Pierpont Homestead

The house at 29 State Street is a Georgian Colonial built in 1785 by Stephen Jacobs.  He was a cabinetmaker whose family had been early settlers in the southern part of North Haven.  The road originally curved at that point to a ford across the river, explaining why it does not presently face State Street.  The driveway of the house covers the approximate site of the old road.
The property was bought around 1809 by Daniel Pierpont, also a cabinetmaker, who then purchased the “common land” down to the bridge.  The Town reserved a pentway 1.5 rods wide which was to be a public right-of-way to the river.  In 1846 Daniel Pierpont built a small addition to the rear of the house, and rebuilt the east wall of the cellar and the east chimney.  The shed type addition followed later, as did the roofs over the State Street door and the front entrance.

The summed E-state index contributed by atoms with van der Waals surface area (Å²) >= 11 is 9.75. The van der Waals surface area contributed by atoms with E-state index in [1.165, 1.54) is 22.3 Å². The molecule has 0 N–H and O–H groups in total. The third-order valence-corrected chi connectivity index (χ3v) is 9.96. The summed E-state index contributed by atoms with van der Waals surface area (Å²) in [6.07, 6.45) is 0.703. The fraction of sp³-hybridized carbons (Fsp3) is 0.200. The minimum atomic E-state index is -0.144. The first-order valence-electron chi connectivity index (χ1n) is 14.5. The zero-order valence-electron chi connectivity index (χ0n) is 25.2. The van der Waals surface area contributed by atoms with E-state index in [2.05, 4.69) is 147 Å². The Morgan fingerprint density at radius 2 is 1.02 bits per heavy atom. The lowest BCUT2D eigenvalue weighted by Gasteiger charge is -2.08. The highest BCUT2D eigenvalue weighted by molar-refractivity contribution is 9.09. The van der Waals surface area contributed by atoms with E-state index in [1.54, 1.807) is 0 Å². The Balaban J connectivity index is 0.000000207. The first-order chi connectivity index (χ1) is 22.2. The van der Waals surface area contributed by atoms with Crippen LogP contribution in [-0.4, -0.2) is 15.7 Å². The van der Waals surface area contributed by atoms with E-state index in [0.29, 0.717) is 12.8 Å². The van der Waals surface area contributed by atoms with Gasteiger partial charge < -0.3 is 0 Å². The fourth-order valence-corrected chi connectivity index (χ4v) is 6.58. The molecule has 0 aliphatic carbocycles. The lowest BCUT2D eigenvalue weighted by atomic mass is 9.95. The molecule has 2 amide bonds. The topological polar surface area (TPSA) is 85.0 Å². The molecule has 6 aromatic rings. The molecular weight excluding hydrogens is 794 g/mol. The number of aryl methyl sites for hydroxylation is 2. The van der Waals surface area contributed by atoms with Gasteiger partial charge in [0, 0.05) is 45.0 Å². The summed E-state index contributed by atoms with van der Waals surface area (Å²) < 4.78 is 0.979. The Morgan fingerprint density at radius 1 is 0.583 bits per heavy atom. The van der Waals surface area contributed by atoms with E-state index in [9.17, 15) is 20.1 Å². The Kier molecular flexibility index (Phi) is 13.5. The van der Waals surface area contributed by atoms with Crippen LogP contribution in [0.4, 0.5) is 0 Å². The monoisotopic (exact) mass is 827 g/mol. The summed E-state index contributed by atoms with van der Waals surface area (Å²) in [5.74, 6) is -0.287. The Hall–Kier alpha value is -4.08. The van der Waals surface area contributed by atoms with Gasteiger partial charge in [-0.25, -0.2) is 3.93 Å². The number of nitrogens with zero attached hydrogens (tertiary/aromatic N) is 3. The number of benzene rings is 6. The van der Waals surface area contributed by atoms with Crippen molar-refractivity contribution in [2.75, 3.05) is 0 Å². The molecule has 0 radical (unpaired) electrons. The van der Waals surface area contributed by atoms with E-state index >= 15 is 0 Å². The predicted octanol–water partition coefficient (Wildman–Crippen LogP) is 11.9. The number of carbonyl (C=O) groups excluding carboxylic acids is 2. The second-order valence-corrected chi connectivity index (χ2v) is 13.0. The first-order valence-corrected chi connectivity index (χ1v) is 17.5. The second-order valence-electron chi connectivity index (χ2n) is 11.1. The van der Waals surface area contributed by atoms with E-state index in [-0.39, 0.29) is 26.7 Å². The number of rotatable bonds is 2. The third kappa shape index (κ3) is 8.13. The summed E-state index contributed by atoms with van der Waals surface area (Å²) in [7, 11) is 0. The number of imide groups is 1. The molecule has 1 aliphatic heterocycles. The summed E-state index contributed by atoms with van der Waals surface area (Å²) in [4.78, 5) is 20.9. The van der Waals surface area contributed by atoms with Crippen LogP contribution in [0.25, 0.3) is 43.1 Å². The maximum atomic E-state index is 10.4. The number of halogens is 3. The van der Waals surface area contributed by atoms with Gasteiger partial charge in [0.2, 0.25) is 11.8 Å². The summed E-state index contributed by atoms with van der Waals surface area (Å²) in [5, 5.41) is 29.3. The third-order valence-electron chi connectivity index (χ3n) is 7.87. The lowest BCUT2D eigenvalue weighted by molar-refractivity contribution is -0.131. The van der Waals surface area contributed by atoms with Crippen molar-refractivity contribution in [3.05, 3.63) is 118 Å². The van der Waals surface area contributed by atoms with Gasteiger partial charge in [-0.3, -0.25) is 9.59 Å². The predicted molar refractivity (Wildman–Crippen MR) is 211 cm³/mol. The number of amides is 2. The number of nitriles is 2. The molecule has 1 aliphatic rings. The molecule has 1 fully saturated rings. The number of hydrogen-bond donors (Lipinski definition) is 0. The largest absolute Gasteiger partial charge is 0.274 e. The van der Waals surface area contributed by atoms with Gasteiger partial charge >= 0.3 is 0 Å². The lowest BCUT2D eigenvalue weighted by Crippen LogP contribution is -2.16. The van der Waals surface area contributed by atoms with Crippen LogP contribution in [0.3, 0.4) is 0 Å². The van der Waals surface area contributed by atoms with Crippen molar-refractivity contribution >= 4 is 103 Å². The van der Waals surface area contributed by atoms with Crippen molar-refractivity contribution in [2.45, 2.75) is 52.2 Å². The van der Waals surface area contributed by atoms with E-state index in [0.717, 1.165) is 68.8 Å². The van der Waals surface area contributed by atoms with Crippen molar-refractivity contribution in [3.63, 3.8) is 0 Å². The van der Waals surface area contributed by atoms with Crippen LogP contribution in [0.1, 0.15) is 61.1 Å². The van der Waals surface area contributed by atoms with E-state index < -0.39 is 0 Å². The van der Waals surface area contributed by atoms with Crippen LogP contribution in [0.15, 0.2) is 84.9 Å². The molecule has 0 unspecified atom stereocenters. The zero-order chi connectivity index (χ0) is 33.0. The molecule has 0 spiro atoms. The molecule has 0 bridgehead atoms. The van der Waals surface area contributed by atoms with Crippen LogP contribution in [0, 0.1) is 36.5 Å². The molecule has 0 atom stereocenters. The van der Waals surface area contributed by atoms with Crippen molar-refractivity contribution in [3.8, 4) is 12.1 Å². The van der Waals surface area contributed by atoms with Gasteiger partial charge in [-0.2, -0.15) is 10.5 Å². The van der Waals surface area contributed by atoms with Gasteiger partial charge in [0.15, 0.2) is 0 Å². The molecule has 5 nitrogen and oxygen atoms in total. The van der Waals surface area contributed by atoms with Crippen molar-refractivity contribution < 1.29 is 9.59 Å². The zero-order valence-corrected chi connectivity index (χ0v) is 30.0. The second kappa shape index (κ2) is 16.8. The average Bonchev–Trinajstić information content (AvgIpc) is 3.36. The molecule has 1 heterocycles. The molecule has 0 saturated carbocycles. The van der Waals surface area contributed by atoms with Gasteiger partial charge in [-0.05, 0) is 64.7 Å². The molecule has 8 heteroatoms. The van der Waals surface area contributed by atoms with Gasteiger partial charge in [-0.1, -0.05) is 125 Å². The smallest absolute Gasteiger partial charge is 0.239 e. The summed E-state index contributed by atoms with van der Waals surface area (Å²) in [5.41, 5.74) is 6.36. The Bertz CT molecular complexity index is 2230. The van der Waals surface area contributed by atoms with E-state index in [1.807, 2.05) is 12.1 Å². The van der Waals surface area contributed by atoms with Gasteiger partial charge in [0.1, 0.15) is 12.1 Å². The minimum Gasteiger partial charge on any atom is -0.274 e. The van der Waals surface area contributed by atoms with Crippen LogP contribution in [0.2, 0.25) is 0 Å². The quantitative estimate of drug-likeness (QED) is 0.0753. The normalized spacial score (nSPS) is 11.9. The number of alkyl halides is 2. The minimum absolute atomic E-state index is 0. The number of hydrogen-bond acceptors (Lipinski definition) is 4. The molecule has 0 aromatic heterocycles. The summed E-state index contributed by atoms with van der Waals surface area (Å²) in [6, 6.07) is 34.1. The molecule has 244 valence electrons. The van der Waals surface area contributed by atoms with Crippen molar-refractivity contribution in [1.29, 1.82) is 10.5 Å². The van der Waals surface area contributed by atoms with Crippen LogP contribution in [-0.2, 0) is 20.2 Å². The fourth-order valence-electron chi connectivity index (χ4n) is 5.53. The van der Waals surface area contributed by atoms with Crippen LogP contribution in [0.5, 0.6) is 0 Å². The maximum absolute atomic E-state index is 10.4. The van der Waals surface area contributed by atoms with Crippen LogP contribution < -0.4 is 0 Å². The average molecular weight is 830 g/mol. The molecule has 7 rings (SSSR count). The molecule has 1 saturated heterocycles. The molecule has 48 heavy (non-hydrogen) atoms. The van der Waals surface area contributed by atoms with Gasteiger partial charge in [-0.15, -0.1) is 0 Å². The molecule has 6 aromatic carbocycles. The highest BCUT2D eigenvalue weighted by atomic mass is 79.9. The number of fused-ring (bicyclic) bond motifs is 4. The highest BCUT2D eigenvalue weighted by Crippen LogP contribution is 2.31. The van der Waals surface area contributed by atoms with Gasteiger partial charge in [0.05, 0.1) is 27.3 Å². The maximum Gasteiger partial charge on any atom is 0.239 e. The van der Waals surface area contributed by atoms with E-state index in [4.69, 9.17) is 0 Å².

Daniel Pierpont was one of North Haven’s leading citizens.  He was our representative in the General Assembly for five terms, and a delegate to the Constitutional Convention in Hartford.  He was also a Town Clerk and Justice of the Peace for many years.  Daniel’s son Rufus bought half the house from his father.  Two years later he started a store next door, which remained in business for the next 100 years.
The Pierpont Homestead and Store were the center of life at the Pines Bridge in North Haven; this is where many small businesses and mills were located in the 18th and 19th centuries.  It is now a local historic district.



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